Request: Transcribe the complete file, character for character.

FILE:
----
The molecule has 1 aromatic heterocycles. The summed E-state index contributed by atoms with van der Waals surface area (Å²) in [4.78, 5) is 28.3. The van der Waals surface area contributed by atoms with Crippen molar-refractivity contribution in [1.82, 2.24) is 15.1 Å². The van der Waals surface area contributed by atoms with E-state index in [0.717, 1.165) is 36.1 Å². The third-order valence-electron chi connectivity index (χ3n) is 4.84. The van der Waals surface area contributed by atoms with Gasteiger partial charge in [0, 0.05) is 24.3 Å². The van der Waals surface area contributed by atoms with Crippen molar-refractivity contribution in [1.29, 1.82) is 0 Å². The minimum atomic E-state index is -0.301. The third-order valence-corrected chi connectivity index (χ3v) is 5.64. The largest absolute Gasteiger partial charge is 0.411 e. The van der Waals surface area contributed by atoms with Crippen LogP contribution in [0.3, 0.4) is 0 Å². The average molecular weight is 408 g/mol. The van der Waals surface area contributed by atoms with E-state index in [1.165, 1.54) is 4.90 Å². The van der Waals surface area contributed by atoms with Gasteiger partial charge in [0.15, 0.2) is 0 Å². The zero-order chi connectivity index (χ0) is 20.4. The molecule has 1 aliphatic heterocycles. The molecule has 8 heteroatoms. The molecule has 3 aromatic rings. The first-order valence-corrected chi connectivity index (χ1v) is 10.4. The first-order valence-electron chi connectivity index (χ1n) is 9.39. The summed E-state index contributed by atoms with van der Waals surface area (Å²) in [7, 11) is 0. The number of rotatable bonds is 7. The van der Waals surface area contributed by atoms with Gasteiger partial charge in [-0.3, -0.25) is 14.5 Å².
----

The molecule has 1 aromatic heterocycles. The summed E-state index contributed by atoms with van der Waals surface area (Å²) in [4.78, 5) is 28.3. The van der Waals surface area contributed by atoms with Crippen molar-refractivity contribution in [1.82, 2.24) is 15.1 Å². The van der Waals surface area contributed by atoms with E-state index in [0.717, 1.165) is 36.1 Å². The third-order valence-electron chi connectivity index (χ3n) is 4.84. The van der Waals surface area contributed by atoms with Gasteiger partial charge in [0, 0.05) is 24.3 Å². The van der Waals surface area contributed by atoms with Crippen molar-refractivity contribution in [1.29, 1.82) is 0 Å². The minimum atomic E-state index is -0.301. The third-order valence-corrected chi connectivity index (χ3v) is 5.64. The largest absolute Gasteiger partial charge is 0.411 e. The van der Waals surface area contributed by atoms with Crippen LogP contribution in [0.3, 0.4) is 0 Å². The average molecular weight is 408 g/mol. The van der Waals surface area contributed by atoms with E-state index in [1.165, 1.54) is 4.90 Å². The van der Waals surface area contributed by atoms with Gasteiger partial charge in [0.15, 0.2) is 0 Å². The zero-order chi connectivity index (χ0) is 20.4. The molecule has 1 aliphatic heterocycles. The molecule has 8 heteroatoms. The molecule has 3 aromatic rings. The first-order valence-corrected chi connectivity index (χ1v) is 10.4. The first-order valence-electron chi connectivity index (χ1n) is 9.39. The summed E-state index contributed by atoms with van der Waals surface area (Å²) in [7, 11) is 0. The number of rotatable bonds is 7. The van der Waals surface area contributed by atoms with Gasteiger partial charge in [-0.3, -0.25) is 14.5 Å².